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Male dolphins form biggest nonhuman social networks, study finds

A new study has found that dolphins form the animal world's closest alliances. File Photo by Neirfy/Shutterstock
A new study has found that dolphins form the animal world's closest alliances. File Photo by Neirfy/Shutterstock

Aug. 30 (UPI) -- A new study has revealed that dolphins are able to build complex alliances that form the largest cooperative societies on Earth, outside of humans.

Behavioral ecologist Richard Connor and a team of researchers analyzed data collected between 2001 and 2006 on 121 male dolphins as a part of the study. They found a well-connected social network with every male being connected to another one, either directly or indirectly.

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"It's an exciting finding that helps bridge the immense, perceived gap between humans and other animals," Mauricio Cantor, a behavioral ecologist at Oregon State University who was not involved in the study, told Science.org.

Each male had on average 22 allies and some had as many as 50.

According to the study, male dolphins bond with one another by swimming and diving, petting, holding flippers, engaging in sex and whistling. The ones who have the strongest social bonds spend the most time with female dolphins.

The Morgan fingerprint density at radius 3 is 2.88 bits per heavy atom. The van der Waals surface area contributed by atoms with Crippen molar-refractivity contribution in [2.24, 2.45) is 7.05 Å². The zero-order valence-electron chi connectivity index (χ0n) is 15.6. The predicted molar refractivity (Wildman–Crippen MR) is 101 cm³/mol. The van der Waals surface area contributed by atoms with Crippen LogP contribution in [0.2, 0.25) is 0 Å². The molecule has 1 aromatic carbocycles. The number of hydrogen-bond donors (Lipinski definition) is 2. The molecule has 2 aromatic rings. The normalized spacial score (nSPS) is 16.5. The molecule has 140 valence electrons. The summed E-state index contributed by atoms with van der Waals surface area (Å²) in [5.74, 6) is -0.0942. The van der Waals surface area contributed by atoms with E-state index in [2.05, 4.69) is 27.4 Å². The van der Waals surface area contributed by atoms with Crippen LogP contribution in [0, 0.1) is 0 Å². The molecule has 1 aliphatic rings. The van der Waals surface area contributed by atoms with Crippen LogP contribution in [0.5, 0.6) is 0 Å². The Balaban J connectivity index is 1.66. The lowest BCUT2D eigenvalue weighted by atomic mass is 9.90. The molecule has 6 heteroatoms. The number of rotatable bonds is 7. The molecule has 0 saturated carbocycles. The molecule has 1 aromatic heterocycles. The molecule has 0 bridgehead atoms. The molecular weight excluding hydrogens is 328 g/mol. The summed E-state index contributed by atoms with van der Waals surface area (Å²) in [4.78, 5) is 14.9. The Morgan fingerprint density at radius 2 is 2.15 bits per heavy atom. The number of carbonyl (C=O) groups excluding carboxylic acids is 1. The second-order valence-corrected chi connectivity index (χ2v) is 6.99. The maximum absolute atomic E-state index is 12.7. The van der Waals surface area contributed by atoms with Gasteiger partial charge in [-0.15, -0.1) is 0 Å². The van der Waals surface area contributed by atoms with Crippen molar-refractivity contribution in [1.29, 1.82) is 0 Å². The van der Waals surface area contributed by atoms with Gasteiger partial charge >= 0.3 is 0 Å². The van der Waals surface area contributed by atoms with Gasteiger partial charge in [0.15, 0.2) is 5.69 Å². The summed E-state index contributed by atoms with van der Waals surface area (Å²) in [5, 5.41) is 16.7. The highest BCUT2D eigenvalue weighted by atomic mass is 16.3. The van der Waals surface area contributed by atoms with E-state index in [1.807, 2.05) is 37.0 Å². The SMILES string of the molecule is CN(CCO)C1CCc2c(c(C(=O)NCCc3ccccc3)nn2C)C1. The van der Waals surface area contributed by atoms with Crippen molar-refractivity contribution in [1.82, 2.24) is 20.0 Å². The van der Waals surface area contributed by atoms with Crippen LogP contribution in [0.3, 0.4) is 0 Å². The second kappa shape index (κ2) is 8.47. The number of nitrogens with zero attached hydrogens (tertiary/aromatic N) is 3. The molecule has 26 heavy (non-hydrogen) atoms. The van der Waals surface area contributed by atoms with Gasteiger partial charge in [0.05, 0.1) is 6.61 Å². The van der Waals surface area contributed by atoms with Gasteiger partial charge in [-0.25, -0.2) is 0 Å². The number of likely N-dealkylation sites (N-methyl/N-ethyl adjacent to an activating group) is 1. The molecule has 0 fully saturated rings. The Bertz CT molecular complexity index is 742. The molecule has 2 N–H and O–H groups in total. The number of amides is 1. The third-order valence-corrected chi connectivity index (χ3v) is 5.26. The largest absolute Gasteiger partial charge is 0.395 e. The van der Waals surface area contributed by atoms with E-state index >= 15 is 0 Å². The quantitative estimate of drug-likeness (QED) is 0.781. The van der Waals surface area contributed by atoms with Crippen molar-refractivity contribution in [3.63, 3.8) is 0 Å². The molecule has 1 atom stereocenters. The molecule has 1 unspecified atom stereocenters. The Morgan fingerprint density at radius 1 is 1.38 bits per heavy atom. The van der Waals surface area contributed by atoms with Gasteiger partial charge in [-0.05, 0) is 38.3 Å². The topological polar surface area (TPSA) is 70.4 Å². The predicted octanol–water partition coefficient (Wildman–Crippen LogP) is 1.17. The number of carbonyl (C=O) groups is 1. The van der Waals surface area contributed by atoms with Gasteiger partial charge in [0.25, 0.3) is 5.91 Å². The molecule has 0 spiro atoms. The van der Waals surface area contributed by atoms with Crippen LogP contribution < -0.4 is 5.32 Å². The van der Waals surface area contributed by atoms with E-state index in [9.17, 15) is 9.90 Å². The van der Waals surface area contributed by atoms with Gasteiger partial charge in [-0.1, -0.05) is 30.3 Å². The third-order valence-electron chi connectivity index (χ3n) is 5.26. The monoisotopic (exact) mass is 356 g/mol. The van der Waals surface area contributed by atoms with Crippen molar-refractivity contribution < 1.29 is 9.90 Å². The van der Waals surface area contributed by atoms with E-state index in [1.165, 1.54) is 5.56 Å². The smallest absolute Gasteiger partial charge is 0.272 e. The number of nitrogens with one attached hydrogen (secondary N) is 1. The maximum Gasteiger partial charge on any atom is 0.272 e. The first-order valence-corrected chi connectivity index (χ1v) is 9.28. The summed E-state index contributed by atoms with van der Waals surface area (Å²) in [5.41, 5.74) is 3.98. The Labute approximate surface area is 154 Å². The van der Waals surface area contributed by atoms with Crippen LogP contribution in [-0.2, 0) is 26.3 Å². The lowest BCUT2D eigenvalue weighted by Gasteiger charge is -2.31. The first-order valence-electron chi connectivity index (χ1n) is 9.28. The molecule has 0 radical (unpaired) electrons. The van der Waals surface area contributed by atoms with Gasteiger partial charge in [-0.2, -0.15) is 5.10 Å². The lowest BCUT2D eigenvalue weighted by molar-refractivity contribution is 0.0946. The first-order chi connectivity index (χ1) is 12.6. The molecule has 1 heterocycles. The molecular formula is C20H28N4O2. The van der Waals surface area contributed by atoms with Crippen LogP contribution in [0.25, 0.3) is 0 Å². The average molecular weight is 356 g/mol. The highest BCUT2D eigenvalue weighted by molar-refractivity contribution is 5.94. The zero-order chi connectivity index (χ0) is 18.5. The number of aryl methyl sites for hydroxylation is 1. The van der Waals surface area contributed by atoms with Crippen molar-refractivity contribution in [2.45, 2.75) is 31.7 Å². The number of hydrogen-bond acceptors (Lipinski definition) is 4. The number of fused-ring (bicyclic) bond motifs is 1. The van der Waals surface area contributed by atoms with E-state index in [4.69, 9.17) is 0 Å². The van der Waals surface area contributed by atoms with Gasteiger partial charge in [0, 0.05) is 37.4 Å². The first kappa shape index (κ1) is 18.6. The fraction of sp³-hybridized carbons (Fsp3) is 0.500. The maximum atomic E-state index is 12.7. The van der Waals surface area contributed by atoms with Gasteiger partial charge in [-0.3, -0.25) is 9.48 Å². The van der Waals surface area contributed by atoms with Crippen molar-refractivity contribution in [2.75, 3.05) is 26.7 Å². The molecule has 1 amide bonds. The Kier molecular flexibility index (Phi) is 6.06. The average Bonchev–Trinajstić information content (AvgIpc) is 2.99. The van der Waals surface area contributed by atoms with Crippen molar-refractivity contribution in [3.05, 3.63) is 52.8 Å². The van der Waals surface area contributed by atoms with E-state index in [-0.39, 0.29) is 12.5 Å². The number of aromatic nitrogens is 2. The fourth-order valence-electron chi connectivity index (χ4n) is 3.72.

Richard Wrangham, a Harvard University primatologist, said that Connor's study supported the idea of the "social brain hypothesis," which says that the brain evolves based on the need to keep track of numerous social relationships.

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"The dolphins provide a dramatic demonstration of the positive correlation between brain size and social complexity," Wrangham told Science.org.

Dolphins are similar to chimpanzees because males and females don't form long lasting pairs.

"Our results show that intergroup alliances can emerge without these behaviors, and from a social and mating system that is more chimpanzee-like," Connor said.

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